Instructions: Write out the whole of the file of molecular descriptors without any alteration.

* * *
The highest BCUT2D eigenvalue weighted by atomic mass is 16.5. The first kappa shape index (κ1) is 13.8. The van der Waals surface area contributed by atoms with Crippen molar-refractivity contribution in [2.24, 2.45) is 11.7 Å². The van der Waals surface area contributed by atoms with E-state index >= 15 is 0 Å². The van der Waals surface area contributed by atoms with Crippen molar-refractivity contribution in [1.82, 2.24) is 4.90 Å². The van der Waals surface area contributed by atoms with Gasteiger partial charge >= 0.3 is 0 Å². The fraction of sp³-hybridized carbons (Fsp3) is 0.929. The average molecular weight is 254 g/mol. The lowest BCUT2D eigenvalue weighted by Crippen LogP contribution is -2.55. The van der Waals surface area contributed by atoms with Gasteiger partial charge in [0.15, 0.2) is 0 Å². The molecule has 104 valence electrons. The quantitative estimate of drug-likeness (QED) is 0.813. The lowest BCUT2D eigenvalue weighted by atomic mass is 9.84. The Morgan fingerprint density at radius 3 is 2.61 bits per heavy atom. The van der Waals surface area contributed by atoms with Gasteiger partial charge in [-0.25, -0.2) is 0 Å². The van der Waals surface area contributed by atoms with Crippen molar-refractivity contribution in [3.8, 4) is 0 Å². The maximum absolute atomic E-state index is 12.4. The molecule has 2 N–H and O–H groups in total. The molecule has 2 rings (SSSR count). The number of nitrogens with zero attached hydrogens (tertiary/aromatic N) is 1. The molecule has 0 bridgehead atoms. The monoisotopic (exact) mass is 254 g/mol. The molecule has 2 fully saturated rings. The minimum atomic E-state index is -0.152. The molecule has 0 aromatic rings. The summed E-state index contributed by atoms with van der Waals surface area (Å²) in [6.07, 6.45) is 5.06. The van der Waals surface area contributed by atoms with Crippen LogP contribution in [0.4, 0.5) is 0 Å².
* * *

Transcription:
The highest BCUT2D eigenvalue weighted by atomic mass is 16.5. The first kappa shape index (κ1) is 13.8. The van der Waals surface area contributed by atoms with Crippen molar-refractivity contribution in [2.24, 2.45) is 11.7 Å². The van der Waals surface area contributed by atoms with E-state index >= 15 is 0 Å². The van der Waals surface area contributed by atoms with Crippen molar-refractivity contribution in [1.82, 2.24) is 4.90 Å². The van der Waals surface area contributed by atoms with Gasteiger partial charge >= 0.3 is 0 Å². The fraction of sp³-hybridized carbons (Fsp3) is 0.929. The average molecular weight is 254 g/mol. The lowest BCUT2D eigenvalue weighted by Crippen LogP contribution is -2.55. The van der Waals surface area contributed by atoms with Gasteiger partial charge in [0.15, 0.2) is 0 Å². The molecule has 104 valence electrons. The quantitative estimate of drug-likeness (QED) is 0.813. The lowest BCUT2D eigenvalue weighted by atomic mass is 9.84. The Morgan fingerprint density at radius 3 is 2.61 bits per heavy atom. The van der Waals surface area contributed by atoms with Gasteiger partial charge in [-0.25, -0.2) is 0 Å². The van der Waals surface area contributed by atoms with Crippen molar-refractivity contribution in [3.8, 4) is 0 Å². The maximum absolute atomic E-state index is 12.4. The molecule has 2 N–H and O–H groups in total. The molecule has 2 rings (SSSR count). The number of nitrogens with zero attached hydrogens (tertiary/aromatic N) is 1. The molecule has 0 bridgehead atoms. The monoisotopic (exact) mass is 254 g/mol. The molecule has 2 fully saturated rings. The minimum atomic E-state index is -0.152. The molecule has 0 aromatic rings. The summed E-state index contributed by atoms with van der Waals surface area (Å²) in [6.07, 6.45) is 5.06. The van der Waals surface area contributed by atoms with Crippen LogP contribution in [0.4, 0.5) is 0 Å².